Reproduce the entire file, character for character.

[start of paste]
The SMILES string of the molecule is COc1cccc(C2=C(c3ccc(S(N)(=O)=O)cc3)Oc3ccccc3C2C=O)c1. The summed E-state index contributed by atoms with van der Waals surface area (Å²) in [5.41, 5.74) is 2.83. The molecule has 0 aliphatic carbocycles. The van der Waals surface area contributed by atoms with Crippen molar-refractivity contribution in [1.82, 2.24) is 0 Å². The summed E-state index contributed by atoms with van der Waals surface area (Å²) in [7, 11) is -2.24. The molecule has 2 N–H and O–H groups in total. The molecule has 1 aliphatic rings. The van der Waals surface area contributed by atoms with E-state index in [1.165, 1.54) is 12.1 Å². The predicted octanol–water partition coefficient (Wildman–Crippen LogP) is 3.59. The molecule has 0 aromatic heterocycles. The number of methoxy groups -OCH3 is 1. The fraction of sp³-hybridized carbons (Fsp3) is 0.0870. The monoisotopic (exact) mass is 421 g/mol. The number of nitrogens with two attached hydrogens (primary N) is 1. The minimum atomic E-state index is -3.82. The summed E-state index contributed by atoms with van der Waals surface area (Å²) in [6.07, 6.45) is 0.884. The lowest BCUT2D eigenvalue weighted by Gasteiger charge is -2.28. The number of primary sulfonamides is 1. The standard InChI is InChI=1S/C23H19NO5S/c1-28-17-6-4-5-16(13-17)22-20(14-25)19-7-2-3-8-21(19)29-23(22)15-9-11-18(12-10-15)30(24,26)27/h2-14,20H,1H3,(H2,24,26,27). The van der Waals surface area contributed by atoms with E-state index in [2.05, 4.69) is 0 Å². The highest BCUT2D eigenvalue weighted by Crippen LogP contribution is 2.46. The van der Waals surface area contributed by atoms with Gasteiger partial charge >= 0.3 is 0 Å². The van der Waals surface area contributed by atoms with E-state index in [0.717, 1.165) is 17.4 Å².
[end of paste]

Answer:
The SMILES string of the molecule is COc1cccc(C2=C(c3ccc(S(N)(=O)=O)cc3)Oc3ccccc3C2C=O)c1. The summed E-state index contributed by atoms with van der Waals surface area (Å²) in [5.41, 5.74) is 2.83. The molecule has 0 aliphatic carbocycles. The van der Waals surface area contributed by atoms with Crippen molar-refractivity contribution in [1.82, 2.24) is 0 Å². The summed E-state index contributed by atoms with van der Waals surface area (Å²) in [7, 11) is -2.24. The molecule has 2 N–H and O–H groups in total. The molecule has 1 aliphatic rings. The van der Waals surface area contributed by atoms with E-state index in [1.165, 1.54) is 12.1 Å². The predicted octanol–water partition coefficient (Wildman–Crippen LogP) is 3.59. The molecule has 0 aromatic heterocycles. The number of methoxy groups -OCH3 is 1. The fraction of sp³-hybridized carbons (Fsp3) is 0.0870. The monoisotopic (exact) mass is 421 g/mol. The number of nitrogens with two attached hydrogens (primary N) is 1. The minimum atomic E-state index is -3.82. The summed E-state index contributed by atoms with van der Waals surface area (Å²) in [6.07, 6.45) is 0.884. The lowest BCUT2D eigenvalue weighted by Gasteiger charge is -2.28. The number of primary sulfonamides is 1. The standard InChI is InChI=1S/C23H19NO5S/c1-28-17-6-4-5-16(13-17)22-20(14-25)19-7-2-3-8-21(19)29-23(22)15-9-11-18(12-10-15)30(24,26)27/h2-14,20H,1H3,(H2,24,26,27). The van der Waals surface area contributed by atoms with E-state index in [2.05, 4.69) is 0 Å². The highest BCUT2D eigenvalue weighted by Crippen LogP contribution is 2.46. The van der Waals surface area contributed by atoms with Gasteiger partial charge >= 0.3 is 0 Å². The van der Waals surface area contributed by atoms with E-state index in [0.717, 1.165) is 17.4 Å².